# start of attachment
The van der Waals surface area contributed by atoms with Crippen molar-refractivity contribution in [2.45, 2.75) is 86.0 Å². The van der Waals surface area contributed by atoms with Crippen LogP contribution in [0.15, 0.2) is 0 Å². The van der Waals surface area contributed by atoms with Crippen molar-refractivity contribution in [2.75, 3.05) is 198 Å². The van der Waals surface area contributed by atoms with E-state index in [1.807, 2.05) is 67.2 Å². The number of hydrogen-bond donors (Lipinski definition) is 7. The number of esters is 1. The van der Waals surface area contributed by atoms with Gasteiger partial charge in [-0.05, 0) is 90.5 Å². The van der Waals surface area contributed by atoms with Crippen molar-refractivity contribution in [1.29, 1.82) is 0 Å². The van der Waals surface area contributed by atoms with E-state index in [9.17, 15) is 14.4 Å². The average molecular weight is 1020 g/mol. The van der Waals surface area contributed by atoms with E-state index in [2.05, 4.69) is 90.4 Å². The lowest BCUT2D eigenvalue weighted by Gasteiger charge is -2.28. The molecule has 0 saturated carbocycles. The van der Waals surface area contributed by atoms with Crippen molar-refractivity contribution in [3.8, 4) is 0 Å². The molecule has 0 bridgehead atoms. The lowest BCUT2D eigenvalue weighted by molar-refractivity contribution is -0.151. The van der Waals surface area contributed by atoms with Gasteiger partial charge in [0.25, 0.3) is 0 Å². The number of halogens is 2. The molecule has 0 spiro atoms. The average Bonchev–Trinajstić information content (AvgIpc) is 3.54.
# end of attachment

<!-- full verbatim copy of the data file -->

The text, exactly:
The van der Waals surface area contributed by atoms with Crippen molar-refractivity contribution in [2.45, 2.75) is 86.0 Å². The van der Waals surface area contributed by atoms with Crippen LogP contribution in [0.15, 0.2) is 0 Å². The van der Waals surface area contributed by atoms with Crippen molar-refractivity contribution in [2.75, 3.05) is 198 Å². The van der Waals surface area contributed by atoms with E-state index in [1.807, 2.05) is 67.2 Å². The number of hydrogen-bond donors (Lipinski definition) is 7. The number of esters is 1. The van der Waals surface area contributed by atoms with Gasteiger partial charge in [-0.05, 0) is 90.5 Å². The van der Waals surface area contributed by atoms with Crippen molar-refractivity contribution in [1.29, 1.82) is 0 Å². The van der Waals surface area contributed by atoms with E-state index in [9.17, 15) is 14.4 Å². The average molecular weight is 1020 g/mol. The van der Waals surface area contributed by atoms with E-state index in [2.05, 4.69) is 90.4 Å². The lowest BCUT2D eigenvalue weighted by Gasteiger charge is -2.28. The molecule has 0 saturated carbocycles. The van der Waals surface area contributed by atoms with Crippen molar-refractivity contribution in [3.8, 4) is 0 Å². The molecule has 0 bridgehead atoms. The lowest BCUT2D eigenvalue weighted by molar-refractivity contribution is -0.151. The van der Waals surface area contributed by atoms with Gasteiger partial charge in [0.25, 0.3) is 0 Å². The number of halogens is 2. The molecule has 0 spiro atoms. The average Bonchev–Trinajstić information content (AvgIpc) is 3.54.